A Word about the Seasons

The Fashion Industry is a strange beast. The old way of doing business is based on fashion’s relationship to another industry: namely, print media. Fashion shows occur six months in advance because (fashion) magazines have a three to six month lead time. Ostensibly, this six month jump also gives buyers a chance to make choices and place orders, but really it’s the magazine thing. Fashion magazines need about six months to go from planning to printing and fashion editorials are probably the biggest time sucks in this equation. Concepts are created, photographers chosen, models and crew picked, locations scouted, and so on. And it’s all based on the clothes. So it stands to reason that editors need to know the clothes before any of the rest can happen. And this makes sense. It’s always worked. Fashion editorials can be beautiful, can transcend even the designers’ own vision, can and do merge the ideas and output of the industry’s creative talents: designer, stylsit, hair and make-up, models, photographers, editors.1

Take, for example, this editorial with Kate Moss for W September 2009. It's shot beautifully by Mert Alas & Marcus Piggott, but...
...this dress came down the runway and flew to the tips of everyone's tongue a whole six months earlier, on March 1, 2009. This line was discussed and dissected countless times before it could appear in W's pages.

The thing is, print media is faltering: settling, repositioning, and at least a little bit crumbling in response to the all-holy, game-changing Internet. Because instead of a system where only the fashion elite (editors, celebs, socialites, buyers, journalists) are granted this advance access to designer collections, now anyone with a reliable connection can check out each and every line shown every season. Bloggers have given their thumbs-up or thumbs-down well before the Sunday Style section is dropped. Forever 21 and the like put out their knock-offs a week after the runway show and months before the real McCoys show up at Macy’s.

Recently, the Council of American Fashion Designers hosted a panel to discuss/debate this problem.2 Donna Karan and Elie Saab took the side of revisionist/revolution/”really this isn’t working anymore.” However trivial you may find fashion, this conversation is a critical one: creatively and economically. The fashion industry supplies jobs and stimulates commerce. Or at least it should.

These Chloe triangle-heel wedges came down the runway on October 6, 2007 as part of the Spring 2008 collection. Which, right there, just sounds wrong, no?
By the time the shoes above were released, F21 had come out with these iterations for under $30.

And however fun it may be to buy a trend item for less than the cost of a meal out, companies like Forever 21 also sort of represent everything that is wrong with the world. And in the world. They support the idea that quantity trumps quality. The cost of those cheap knockoffs is paid for by sweat shops, child labor, unfair practices, environmental abuse and pollution. And while those who can afford designer at retail aren’t often opting for the polyurethane knockoff, and while most of us buy the knockoffs because there’s no way we’re spending our rent check on a pair of shoes, the system that allows the knockoffs to hit the shelves before the real things is a broken system.3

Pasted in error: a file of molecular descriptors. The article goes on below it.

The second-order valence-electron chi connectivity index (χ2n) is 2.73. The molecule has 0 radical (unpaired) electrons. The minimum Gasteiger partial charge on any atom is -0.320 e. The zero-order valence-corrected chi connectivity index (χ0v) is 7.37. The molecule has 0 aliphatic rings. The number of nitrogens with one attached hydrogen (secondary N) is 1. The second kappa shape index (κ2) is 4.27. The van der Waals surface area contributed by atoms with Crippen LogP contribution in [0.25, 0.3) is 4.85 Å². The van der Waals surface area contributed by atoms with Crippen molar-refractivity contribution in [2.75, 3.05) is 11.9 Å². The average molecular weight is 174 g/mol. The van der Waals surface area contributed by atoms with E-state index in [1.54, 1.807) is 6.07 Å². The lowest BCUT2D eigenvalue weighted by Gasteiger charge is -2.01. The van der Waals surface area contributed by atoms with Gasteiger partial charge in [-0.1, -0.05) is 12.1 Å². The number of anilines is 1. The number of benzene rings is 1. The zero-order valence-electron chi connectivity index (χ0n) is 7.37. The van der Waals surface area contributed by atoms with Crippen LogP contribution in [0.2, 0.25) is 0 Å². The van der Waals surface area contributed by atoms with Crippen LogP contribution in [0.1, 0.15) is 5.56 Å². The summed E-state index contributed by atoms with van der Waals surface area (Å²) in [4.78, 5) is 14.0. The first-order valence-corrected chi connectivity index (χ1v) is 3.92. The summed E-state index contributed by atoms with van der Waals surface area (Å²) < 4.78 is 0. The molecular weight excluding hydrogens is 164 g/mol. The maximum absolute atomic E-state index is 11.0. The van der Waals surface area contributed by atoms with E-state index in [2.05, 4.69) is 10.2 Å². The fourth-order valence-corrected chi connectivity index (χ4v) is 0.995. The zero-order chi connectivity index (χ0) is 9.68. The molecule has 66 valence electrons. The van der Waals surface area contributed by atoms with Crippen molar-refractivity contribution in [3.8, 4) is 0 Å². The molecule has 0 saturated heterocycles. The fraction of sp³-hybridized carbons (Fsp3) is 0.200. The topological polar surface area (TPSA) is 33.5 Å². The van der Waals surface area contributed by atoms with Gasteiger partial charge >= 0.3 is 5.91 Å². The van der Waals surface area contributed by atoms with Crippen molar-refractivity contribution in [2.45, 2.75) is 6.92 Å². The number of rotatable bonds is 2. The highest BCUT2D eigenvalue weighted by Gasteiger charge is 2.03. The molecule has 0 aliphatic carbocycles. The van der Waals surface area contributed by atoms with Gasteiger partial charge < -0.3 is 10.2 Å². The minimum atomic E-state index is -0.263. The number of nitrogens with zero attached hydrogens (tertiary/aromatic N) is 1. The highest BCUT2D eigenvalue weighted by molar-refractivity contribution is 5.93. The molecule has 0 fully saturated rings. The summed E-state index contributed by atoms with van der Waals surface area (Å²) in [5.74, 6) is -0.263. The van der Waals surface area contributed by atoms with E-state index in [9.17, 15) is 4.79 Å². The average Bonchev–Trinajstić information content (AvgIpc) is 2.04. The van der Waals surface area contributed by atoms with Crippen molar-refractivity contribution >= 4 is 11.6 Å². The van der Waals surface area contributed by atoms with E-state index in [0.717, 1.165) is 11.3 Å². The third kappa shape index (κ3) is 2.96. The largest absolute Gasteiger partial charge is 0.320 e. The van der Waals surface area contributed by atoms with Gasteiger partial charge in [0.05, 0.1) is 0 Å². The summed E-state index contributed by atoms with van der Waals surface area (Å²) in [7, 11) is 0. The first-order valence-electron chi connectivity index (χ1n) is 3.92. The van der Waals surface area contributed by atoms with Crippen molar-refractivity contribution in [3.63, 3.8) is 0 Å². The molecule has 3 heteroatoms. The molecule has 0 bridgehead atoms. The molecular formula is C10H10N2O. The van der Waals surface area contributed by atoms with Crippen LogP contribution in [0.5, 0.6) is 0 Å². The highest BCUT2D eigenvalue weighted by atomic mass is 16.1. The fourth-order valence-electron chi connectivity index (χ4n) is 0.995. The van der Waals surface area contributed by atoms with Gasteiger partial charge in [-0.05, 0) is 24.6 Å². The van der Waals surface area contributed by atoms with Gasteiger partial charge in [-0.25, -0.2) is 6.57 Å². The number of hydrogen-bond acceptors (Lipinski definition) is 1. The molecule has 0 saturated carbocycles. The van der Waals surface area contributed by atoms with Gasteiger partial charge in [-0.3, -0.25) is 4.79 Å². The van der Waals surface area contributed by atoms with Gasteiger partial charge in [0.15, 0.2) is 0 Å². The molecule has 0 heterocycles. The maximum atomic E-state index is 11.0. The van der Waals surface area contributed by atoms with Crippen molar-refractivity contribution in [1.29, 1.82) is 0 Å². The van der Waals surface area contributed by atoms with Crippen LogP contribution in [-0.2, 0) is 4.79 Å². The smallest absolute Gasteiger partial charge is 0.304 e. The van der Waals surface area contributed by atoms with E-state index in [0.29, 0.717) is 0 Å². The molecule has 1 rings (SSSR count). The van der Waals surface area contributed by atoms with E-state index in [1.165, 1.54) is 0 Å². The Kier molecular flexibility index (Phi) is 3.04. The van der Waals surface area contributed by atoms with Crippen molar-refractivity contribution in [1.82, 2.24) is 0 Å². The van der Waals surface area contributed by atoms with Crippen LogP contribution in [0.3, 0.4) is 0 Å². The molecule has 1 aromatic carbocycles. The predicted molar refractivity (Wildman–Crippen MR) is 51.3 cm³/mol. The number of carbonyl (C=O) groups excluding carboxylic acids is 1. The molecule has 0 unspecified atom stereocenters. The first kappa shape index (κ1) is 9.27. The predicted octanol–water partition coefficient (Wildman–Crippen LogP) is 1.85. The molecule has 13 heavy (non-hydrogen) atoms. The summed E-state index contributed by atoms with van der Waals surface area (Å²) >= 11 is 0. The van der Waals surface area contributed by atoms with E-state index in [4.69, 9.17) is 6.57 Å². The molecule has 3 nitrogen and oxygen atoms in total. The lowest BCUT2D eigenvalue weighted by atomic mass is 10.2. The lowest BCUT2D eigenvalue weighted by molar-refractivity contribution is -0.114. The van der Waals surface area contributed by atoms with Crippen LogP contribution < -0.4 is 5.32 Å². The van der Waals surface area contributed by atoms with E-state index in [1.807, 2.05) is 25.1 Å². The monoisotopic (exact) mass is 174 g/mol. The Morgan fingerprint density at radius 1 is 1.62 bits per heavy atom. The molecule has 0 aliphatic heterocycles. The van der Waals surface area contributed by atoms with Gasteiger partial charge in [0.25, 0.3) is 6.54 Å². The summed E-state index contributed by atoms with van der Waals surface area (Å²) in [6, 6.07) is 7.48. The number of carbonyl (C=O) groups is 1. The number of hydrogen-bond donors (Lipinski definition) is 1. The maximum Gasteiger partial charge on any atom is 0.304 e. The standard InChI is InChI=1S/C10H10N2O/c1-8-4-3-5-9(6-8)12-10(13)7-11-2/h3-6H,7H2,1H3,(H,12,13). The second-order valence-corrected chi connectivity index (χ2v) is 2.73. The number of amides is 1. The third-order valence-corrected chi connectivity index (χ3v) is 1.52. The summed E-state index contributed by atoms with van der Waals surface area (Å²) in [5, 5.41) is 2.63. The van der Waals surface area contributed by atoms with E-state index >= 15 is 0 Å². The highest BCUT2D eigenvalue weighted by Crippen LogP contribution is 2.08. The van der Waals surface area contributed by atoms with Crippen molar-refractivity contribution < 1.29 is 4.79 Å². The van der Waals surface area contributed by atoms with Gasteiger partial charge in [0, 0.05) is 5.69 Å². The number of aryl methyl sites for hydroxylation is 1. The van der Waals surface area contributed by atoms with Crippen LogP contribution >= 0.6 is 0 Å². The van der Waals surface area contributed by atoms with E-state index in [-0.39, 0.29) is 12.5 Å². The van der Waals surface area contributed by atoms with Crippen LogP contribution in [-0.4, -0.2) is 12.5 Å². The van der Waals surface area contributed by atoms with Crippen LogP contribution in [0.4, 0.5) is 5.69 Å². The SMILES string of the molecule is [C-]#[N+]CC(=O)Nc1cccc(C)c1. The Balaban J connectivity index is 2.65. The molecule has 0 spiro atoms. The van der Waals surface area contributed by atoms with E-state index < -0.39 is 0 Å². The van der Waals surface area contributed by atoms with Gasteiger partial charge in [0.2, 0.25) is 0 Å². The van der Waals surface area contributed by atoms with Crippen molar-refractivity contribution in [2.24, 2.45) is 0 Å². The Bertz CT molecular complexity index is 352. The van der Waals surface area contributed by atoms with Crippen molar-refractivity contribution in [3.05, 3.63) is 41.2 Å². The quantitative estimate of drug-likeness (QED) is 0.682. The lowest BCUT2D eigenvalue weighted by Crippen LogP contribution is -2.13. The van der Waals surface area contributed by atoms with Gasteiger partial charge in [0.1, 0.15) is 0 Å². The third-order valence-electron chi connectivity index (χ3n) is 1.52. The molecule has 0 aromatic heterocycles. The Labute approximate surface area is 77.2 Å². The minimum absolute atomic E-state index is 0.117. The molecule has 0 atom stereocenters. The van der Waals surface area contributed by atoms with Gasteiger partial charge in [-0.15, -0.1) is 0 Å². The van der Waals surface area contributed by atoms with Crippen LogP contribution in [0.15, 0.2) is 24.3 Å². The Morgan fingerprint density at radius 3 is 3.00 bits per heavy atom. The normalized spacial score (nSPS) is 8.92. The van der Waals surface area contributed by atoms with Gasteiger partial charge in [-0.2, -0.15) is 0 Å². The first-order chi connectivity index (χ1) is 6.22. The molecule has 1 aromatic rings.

So I’m firmly on the side of fixing this clusterfuck. The economy needs better, our creative talents deserve better, and the consumer should ask for more. Fashion weeks in the Big Four (Fall 2010) are going on now and it’s too overwhelming to consider that these are clothes we’re not supposed to wear for 6 months. Hell, there are so many shows to sift through that it’s overwhelming no matter what. So for this blog, I will discuss lines within the current season (and as inspiration strikes). This means that I will be bringing up some of my favorite Spring 2010 looks over the coming days and weeks. This also means, for the time being, until the system changes, I’m giving myself six months to sift through the many, many, many collections that are paraded out every season. I also want to take away the reliance on the idea of seasons, which I think is also already happening, is happening in response to the oddness and incompatibility of the industry’s workings to how real people really dress. We should be able to wear what we want, as is dictated by mood and weather. And if we’re going to talk about “seasons,” Scott is right and stores should sell gloves and coats when the weather is cold and warm weather clothes when the weather is actually warm.

1. Right now, nobody does high concept, well-executed editorials like W and Paris Vogue, in my humble opinion.
2. This article lays out the issue well and is pleasantly snarky to boot.
3. So though I’ve got some F21 and H&M dresses in my closet — and while I will admit that all of my sunglasses and underwear come from these stores — I think that supporting these stores is overall a bad call. Fashion is as much about cycles and imitation than innovation. So if you see a look or style you want to emulate, make a copy, don’t buy a copy. DIY FTW.


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